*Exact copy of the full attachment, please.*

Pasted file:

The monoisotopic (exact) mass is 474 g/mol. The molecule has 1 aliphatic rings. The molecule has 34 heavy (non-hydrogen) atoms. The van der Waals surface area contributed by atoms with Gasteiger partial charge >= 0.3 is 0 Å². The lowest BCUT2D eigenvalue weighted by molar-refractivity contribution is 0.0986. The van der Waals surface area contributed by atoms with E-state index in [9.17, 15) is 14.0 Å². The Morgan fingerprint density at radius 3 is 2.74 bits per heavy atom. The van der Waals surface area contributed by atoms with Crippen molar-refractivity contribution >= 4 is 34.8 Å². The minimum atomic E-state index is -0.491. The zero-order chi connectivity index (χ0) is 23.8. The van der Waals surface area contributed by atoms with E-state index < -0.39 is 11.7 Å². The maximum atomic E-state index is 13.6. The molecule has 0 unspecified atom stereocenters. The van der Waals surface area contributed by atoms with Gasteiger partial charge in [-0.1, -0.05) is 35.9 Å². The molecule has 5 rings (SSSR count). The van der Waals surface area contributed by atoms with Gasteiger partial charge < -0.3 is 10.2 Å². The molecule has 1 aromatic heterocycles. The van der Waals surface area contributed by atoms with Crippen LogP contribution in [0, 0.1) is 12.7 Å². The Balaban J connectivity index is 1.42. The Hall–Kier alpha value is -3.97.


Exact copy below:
The monoisotopic (exact) mass is 474 g/mol. The molecule has 1 aliphatic rings. The molecule has 34 heavy (non-hydrogen) atoms. The van der Waals surface area contributed by atoms with Gasteiger partial charge >= 0.3 is 0 Å². The lowest BCUT2D eigenvalue weighted by molar-refractivity contribution is 0.0986. The van der Waals surface area contributed by atoms with E-state index in [9.17, 15) is 14.0 Å². The Morgan fingerprint density at radius 3 is 2.74 bits per heavy atom. The van der Waals surface area contributed by atoms with Crippen molar-refractivity contribution >= 4 is 34.8 Å². The minimum atomic E-state index is -0.491. The zero-order chi connectivity index (χ0) is 23.8. The van der Waals surface area contributed by atoms with E-state index < -0.39 is 11.7 Å². The maximum atomic E-state index is 13.6. The molecule has 0 unspecified atom stereocenters. The van der Waals surface area contributed by atoms with Gasteiger partial charge in [-0.1, -0.05) is 35.9 Å². The molecule has 5 rings (SSSR count). The van der Waals surface area contributed by atoms with Gasteiger partial charge < -0.3 is 10.2 Å². The molecule has 1 aromatic heterocycles. The van der Waals surface area contributed by atoms with Crippen LogP contribution in [0, 0.1) is 12.7 Å². The Balaban J connectivity index is 1.42. The Hall–Kier alpha value is -3.97.